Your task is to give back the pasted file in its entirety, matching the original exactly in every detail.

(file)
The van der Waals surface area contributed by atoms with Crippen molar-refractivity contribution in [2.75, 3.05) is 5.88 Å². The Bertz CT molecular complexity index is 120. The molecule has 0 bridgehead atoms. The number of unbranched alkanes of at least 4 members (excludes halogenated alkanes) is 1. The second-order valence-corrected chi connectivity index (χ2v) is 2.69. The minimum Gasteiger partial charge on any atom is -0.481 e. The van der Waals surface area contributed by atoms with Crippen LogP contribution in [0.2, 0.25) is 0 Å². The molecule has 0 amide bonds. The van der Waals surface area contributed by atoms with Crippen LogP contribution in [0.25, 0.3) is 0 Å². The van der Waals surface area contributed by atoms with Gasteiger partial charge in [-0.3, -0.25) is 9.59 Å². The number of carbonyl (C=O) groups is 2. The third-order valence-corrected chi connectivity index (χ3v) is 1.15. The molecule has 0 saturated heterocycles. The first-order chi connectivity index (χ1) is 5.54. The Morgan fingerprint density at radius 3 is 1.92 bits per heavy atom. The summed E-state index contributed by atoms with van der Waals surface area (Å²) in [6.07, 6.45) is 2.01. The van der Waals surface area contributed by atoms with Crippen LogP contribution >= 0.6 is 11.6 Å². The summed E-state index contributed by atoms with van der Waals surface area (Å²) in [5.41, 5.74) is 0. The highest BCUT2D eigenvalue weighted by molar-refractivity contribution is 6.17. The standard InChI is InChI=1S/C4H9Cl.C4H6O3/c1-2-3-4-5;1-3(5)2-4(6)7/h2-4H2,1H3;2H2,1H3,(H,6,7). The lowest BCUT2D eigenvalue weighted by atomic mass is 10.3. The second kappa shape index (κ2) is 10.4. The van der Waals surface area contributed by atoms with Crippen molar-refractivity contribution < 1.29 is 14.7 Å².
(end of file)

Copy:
The van der Waals surface area contributed by atoms with Crippen molar-refractivity contribution in [2.75, 3.05) is 5.88 Å². The Bertz CT molecular complexity index is 120. The molecule has 0 bridgehead atoms. The number of unbranched alkanes of at least 4 members (excludes halogenated alkanes) is 1. The second-order valence-corrected chi connectivity index (χ2v) is 2.69. The minimum Gasteiger partial charge on any atom is -0.481 e. The van der Waals surface area contributed by atoms with Crippen LogP contribution in [0.2, 0.25) is 0 Å². The molecule has 0 amide bonds. The van der Waals surface area contributed by atoms with Crippen LogP contribution in [0.25, 0.3) is 0 Å². The van der Waals surface area contributed by atoms with Gasteiger partial charge in [-0.3, -0.25) is 9.59 Å². The number of carbonyl (C=O) groups is 2. The third-order valence-corrected chi connectivity index (χ3v) is 1.15. The molecule has 0 saturated heterocycles. The first-order chi connectivity index (χ1) is 5.54. The Morgan fingerprint density at radius 3 is 1.92 bits per heavy atom. The summed E-state index contributed by atoms with van der Waals surface area (Å²) in [6.07, 6.45) is 2.01. The van der Waals surface area contributed by atoms with Crippen LogP contribution >= 0.6 is 11.6 Å². The summed E-state index contributed by atoms with van der Waals surface area (Å²) in [5.41, 5.74) is 0. The highest BCUT2D eigenvalue weighted by molar-refractivity contribution is 6.17. The standard InChI is InChI=1S/C4H9Cl.C4H6O3/c1-2-3-4-5;1-3(5)2-4(6)7/h2-4H2,1H3;2H2,1H3,(H,6,7). The lowest BCUT2D eigenvalue weighted by atomic mass is 10.3. The second kappa shape index (κ2) is 10.4. The van der Waals surface area contributed by atoms with Crippen molar-refractivity contribution < 1.29 is 14.7 Å².